Radiation testing at the Light Ion Facility at University College Louvain in Belgium

There is a trend for space vehicle developers to use COTS components instead of radiation hardened ones because of a reduction in the number of manufacturers producing radiation-hardened components. COTS components also often perform better in terms of mass, size, power and speed.

However, NASA scientists say COTS components can pose more risk for radiation effects as they are not subject to RHA. While radiation testing may characterize, it does not guarantee radiation suitability for a particular mission or environment. It can also be difficult to establish whether the quality of the manufacturing is consistent.

Pesce says, There could be process variations, different wafers and masks used, different manufacturing plants. All these factors may change the way a component behaves when exposed to ionizing radiation. This is called lot-to-lot variations. Hence, the biggest issue is a lack of traceability of COTS.

Johnson, research coordinator at the 88-Inch Cyclotron at the Lawrence Berkeley National Laboratory in California says, With Cold War components depleted and no longer being made, there is a lot of interest in COTS parts for space vehicles. But they do not hold up as well in heavy ion testing. How manufacturers and space agencies are dealing with this is not always clear, but the need for more testing has clearly increased.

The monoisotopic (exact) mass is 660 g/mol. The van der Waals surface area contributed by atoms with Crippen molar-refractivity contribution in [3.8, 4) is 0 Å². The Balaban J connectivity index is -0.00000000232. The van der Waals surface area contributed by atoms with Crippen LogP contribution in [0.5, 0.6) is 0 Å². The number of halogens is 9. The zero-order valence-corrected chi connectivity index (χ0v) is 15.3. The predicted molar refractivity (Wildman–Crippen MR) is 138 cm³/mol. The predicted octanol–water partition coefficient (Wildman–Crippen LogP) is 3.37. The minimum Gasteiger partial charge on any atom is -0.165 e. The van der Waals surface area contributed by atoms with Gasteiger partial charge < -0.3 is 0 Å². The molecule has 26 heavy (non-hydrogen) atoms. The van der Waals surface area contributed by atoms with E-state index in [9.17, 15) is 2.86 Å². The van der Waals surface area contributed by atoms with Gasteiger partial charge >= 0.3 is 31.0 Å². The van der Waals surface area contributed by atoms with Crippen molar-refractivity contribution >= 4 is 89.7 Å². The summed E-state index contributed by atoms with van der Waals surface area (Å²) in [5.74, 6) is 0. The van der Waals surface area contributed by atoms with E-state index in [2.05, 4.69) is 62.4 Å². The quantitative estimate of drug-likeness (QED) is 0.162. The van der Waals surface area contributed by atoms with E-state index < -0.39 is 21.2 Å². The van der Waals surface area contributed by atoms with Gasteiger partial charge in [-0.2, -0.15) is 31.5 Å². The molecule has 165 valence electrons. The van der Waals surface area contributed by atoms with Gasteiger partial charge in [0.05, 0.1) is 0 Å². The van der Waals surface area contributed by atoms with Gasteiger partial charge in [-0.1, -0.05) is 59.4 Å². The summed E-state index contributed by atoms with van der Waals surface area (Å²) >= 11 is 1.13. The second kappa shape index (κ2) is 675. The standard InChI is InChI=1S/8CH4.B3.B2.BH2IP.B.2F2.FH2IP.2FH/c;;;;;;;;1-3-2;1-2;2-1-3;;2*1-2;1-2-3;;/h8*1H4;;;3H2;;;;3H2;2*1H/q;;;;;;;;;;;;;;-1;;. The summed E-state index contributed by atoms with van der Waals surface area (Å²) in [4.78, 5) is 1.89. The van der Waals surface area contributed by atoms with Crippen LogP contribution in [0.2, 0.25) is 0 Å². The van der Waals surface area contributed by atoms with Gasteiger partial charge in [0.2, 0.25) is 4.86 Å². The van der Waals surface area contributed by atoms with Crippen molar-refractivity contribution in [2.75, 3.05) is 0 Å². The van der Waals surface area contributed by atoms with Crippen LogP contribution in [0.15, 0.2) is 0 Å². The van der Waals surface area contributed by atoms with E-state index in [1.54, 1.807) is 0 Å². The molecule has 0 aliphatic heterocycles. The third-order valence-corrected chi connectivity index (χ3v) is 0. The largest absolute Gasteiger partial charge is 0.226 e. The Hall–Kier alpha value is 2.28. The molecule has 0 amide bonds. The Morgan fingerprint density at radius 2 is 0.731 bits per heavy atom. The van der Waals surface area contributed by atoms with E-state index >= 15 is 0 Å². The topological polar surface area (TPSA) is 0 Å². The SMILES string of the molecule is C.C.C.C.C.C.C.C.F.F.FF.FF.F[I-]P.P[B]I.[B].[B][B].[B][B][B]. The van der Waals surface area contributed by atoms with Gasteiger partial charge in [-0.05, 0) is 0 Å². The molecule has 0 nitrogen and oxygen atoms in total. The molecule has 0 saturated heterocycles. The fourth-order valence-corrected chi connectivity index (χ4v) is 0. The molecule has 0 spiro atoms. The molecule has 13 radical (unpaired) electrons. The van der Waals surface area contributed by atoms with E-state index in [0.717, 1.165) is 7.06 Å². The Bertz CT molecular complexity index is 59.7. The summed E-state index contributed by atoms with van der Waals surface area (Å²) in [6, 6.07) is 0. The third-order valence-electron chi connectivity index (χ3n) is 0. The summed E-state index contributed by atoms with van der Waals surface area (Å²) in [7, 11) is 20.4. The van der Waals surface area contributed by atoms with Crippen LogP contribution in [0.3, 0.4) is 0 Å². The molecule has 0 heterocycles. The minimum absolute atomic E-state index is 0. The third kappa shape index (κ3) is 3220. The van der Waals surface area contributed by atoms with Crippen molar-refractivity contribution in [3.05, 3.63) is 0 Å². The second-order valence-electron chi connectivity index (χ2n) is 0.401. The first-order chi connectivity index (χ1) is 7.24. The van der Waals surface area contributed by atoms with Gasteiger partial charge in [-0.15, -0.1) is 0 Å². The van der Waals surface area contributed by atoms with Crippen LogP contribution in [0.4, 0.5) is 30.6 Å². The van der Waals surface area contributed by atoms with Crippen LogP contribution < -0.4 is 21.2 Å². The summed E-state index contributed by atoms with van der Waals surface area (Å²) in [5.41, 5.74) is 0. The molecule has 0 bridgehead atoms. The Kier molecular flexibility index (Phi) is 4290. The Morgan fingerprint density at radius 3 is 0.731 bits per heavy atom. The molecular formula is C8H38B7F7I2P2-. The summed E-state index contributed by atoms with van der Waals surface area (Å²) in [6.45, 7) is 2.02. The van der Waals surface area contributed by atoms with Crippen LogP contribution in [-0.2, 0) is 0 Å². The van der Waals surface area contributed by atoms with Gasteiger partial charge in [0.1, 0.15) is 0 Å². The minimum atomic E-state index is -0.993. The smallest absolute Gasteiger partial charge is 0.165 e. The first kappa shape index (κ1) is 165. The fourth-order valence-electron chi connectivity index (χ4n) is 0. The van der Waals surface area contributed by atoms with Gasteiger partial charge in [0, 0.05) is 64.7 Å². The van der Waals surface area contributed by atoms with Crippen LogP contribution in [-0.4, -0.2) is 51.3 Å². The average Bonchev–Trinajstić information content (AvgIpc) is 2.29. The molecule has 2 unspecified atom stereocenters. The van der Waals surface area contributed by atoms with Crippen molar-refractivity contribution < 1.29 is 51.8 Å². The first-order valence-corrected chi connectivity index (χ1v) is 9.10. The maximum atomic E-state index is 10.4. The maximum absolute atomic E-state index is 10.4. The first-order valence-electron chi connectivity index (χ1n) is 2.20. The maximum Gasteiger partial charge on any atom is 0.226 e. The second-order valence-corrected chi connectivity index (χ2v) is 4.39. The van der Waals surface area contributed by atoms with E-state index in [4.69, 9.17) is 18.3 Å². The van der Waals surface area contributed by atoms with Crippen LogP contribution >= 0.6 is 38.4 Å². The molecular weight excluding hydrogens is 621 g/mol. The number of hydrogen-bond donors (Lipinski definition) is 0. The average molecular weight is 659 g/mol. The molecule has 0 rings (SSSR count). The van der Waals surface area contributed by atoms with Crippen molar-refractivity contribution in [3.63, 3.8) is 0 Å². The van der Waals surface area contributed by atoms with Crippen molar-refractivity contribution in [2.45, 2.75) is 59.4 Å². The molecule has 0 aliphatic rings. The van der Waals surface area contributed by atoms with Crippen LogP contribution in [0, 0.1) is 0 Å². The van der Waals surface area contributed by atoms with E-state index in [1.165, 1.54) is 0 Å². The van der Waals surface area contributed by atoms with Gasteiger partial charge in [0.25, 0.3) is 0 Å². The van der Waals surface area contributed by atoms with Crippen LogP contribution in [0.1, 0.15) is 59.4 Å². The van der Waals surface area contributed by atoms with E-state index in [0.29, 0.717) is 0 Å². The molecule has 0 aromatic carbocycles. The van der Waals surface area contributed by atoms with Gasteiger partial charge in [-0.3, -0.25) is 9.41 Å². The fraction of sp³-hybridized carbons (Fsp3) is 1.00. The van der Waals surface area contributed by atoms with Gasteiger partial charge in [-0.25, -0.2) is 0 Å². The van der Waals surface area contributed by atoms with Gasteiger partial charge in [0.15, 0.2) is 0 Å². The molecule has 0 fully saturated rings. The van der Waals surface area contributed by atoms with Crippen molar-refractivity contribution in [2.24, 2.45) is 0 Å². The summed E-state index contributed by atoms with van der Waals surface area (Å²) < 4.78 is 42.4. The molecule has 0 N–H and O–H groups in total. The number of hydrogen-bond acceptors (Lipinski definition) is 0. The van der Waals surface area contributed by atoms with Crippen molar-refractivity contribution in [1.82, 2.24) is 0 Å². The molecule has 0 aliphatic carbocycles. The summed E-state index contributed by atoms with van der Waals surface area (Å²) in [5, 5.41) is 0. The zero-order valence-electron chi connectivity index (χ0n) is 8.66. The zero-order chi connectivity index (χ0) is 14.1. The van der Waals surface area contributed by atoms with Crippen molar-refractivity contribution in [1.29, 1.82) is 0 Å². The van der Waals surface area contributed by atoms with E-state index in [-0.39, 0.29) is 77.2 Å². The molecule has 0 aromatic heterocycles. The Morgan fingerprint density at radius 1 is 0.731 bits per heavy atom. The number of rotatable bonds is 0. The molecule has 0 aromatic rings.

As the requirements change the vulnerabilities and testing needs also change. According to Johnson electronic components are reducing in size, while complexity is increasing. This is increasing the demand for higher energies of particle beams to penetrate thicker silicon overlayers in components. New materials are also constantly emerging which require evaluation and assessment.

This means testing facilities are always looking to develop bigger, better beams. Johnson says, We bring a new ion source online around every ten years which will use higher energy ion sources allowing us to increase overall beam energies. We are also looking at developing more precise particle beams, so that very small parts of components can be irradiated, rather than an entire circuit board assembly. This could mean far better diagnostic capability for testers.

According to Gaza, the increasing complexity of EEE parts such as microprocessors makes characterization testing more difficult. He says, Manufacturers are often reluctant to share detailed information about part functionality for radiation testing and testing black boxes is extremely challenging. Ultimately, a test aims to correlate results obtained in an accelerated environment with performance in flight. This is impossible without insight into the part functionality.